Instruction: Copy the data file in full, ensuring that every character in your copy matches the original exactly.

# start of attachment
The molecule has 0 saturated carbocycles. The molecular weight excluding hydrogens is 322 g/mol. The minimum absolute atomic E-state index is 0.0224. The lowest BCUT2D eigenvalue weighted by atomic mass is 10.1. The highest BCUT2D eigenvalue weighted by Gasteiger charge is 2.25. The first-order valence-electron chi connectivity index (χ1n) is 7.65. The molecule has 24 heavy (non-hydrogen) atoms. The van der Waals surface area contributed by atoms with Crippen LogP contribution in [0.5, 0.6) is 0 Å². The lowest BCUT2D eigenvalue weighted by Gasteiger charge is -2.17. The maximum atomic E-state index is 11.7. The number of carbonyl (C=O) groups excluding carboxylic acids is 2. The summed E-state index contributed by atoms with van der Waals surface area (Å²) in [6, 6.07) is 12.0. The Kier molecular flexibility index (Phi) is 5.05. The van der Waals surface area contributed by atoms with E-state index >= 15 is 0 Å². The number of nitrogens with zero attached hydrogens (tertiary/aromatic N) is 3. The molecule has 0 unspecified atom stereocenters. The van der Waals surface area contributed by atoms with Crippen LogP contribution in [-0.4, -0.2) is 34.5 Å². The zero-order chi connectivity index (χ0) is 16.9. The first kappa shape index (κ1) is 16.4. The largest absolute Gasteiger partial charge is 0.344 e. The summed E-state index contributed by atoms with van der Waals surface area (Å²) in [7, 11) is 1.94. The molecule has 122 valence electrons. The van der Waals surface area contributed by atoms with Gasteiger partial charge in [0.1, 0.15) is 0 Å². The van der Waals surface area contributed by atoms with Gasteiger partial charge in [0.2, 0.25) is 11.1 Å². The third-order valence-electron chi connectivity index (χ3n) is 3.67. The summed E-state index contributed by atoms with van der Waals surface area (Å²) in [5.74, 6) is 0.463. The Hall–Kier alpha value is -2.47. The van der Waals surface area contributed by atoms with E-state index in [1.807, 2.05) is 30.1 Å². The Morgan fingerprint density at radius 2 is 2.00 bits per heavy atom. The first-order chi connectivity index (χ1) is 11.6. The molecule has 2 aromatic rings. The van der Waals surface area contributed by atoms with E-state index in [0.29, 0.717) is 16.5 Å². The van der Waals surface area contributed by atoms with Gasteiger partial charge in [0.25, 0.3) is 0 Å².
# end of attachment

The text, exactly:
The molecule has 0 saturated carbocycles. The molecular weight excluding hydrogens is 322 g/mol. The minimum absolute atomic E-state index is 0.0224. The lowest BCUT2D eigenvalue weighted by atomic mass is 10.1. The highest BCUT2D eigenvalue weighted by Gasteiger charge is 2.25. The first-order valence-electron chi connectivity index (χ1n) is 7.65. The molecule has 24 heavy (non-hydrogen) atoms. The van der Waals surface area contributed by atoms with Crippen LogP contribution in [0.5, 0.6) is 0 Å². The lowest BCUT2D eigenvalue weighted by Gasteiger charge is -2.17. The maximum atomic E-state index is 11.7. The number of carbonyl (C=O) groups excluding carboxylic acids is 2. The summed E-state index contributed by atoms with van der Waals surface area (Å²) in [6, 6.07) is 12.0. The Kier molecular flexibility index (Phi) is 5.05. The van der Waals surface area contributed by atoms with E-state index >= 15 is 0 Å². The number of nitrogens with zero attached hydrogens (tertiary/aromatic N) is 3. The molecule has 0 unspecified atom stereocenters. The van der Waals surface area contributed by atoms with Crippen LogP contribution in [-0.4, -0.2) is 34.5 Å². The zero-order chi connectivity index (χ0) is 16.9. The first kappa shape index (κ1) is 16.4. The largest absolute Gasteiger partial charge is 0.344 e. The summed E-state index contributed by atoms with van der Waals surface area (Å²) in [7, 11) is 1.94. The molecule has 122 valence electrons. The van der Waals surface area contributed by atoms with Gasteiger partial charge in [0.1, 0.15) is 0 Å². The van der Waals surface area contributed by atoms with Gasteiger partial charge in [0.2, 0.25) is 11.1 Å². The third-order valence-electron chi connectivity index (χ3n) is 3.67. The summed E-state index contributed by atoms with van der Waals surface area (Å²) in [5.74, 6) is 0.463. The Hall–Kier alpha value is -2.47. The van der Waals surface area contributed by atoms with E-state index in [1.807, 2.05) is 30.1 Å². The Morgan fingerprint density at radius 2 is 2.00 bits per heavy atom. The first-order chi connectivity index (χ1) is 11.6. The molecule has 2 aromatic rings. The van der Waals surface area contributed by atoms with E-state index in [0.29, 0.717) is 16.5 Å². The van der Waals surface area contributed by atoms with Gasteiger partial charge in [0.25, 0.3) is 0 Å².